Author Topic: On The Hunt  (Read 108389 times)

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Online André

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Re: On The Hunt
« Reply #140 on: November 30, 2019, 07:09:02 PM »
What! No Glenn Gould? ;D

He has been cremated  >:D

Offline Hobby

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Re: On The Hunt
« Reply #141 on: March 07, 2021, 08:32:33 AM »
I’m ploughing my way through as many of the top tier as I can access - 16/20 on Qobuz, plus several selected others. Grown to love the Hunt in the process and to better appreciate the variety and gradually discriminating which ones I really like.
Couple of queries. I would have expected the Rosen recording to have been included. Assume Fazil Say and Minsoo Sohn of your upper second tier were not yet available at the time. I am mildly puzzled that the Michael Houstoun Morrison Trust recording ended up very well down the second tier despite the ‘superb’ accolade.
It’s also interesting that several of your top tier rankings came from the third tier in the complete rankings - Kovachevich at 3rd (possibly if same set), Mejoueva at 10th, Jumppanen at 19 and Wehr  at 20. Indeed several from your overall fourth tier made into the Second tier for the Hunt - Nakamichi at 26th, Ashkenazy, Zhao and Yokoyoma. Also the other way round that both the Kempff mono and Stereo recordings are in third tier on Hunt but Top tier on complete.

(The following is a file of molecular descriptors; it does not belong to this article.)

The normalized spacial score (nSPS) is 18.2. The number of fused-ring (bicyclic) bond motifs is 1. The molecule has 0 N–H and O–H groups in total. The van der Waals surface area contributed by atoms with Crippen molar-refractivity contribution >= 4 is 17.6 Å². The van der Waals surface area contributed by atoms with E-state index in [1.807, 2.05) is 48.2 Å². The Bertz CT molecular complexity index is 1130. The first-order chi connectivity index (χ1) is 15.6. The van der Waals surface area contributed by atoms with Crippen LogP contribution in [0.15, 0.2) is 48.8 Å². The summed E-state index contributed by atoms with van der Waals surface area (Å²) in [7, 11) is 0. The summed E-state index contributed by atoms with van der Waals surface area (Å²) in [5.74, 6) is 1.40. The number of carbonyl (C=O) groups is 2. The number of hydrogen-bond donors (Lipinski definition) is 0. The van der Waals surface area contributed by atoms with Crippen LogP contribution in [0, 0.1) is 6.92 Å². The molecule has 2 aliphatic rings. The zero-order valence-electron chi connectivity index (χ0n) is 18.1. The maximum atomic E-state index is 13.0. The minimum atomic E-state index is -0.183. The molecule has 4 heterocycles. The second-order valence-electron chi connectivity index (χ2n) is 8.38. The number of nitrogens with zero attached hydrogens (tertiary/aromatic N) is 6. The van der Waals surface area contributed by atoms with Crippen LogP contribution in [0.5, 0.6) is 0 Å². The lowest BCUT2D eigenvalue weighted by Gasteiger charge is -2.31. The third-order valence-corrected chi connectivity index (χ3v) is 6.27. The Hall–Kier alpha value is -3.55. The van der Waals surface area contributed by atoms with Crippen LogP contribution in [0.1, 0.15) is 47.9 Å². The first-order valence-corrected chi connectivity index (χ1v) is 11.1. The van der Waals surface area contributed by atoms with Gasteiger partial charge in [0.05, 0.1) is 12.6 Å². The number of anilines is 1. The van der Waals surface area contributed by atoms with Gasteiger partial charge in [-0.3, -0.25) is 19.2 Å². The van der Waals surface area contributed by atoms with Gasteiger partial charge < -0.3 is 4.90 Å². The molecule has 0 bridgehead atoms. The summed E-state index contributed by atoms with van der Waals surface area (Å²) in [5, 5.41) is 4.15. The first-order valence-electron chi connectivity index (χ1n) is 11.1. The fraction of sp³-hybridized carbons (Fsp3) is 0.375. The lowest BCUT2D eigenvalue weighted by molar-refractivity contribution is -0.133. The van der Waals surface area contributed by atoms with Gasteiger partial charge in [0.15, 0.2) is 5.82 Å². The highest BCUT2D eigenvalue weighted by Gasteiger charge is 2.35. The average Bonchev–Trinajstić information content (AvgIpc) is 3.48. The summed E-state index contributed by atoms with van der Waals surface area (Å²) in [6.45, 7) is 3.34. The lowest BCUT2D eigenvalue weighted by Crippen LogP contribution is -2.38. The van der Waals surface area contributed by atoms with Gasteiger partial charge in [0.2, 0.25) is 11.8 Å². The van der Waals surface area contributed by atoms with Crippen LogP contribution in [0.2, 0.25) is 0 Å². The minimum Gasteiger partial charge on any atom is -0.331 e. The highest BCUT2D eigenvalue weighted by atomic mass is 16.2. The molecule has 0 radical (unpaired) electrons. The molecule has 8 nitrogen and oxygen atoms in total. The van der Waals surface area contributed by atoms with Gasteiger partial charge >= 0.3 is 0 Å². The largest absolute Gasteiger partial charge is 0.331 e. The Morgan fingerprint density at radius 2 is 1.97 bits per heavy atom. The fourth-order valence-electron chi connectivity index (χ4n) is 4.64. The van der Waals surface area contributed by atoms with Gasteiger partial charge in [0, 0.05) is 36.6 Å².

I realise you have always stressed that there are nuggets in almost all complete sets and this bears that out.

Offline Todd

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Re: On The Hunt
« Reply #142 on: March 07, 2021, 10:53:47 AM »
I included only recordings I owned at the time.  Say and Sohn were not yet out, and Rosen is not in my collection for this sonata.

Almost no pianist rates top tier across the board for every sonata, hence the variability.  Kovacevich, for instance, brutalizes most of the early sonatas, but delivers very fine middle and great late sonatas.  (It's also worth mentioning again that the one time I heard him in person, he sounded much different than on record, and nowhere near as hard hitting.)  Mejoueva and Wehr are at their best where vitality pays off, etc.  There are even more extreme variances in some other works.  I am not a fan of Kuerti's complete cycle, yet were to do the same type of comparison for 31/1, he would be in the top five, or probably top three.  (It's also worth noting that I like all of his subsequent Beethoven recordings much more than his cycle, and he, too, sounds different in person.)

I almost certainly will never re-listen to all complete cycles all the way through.  Some of the lower echelon sets will forever rely on memory alone.
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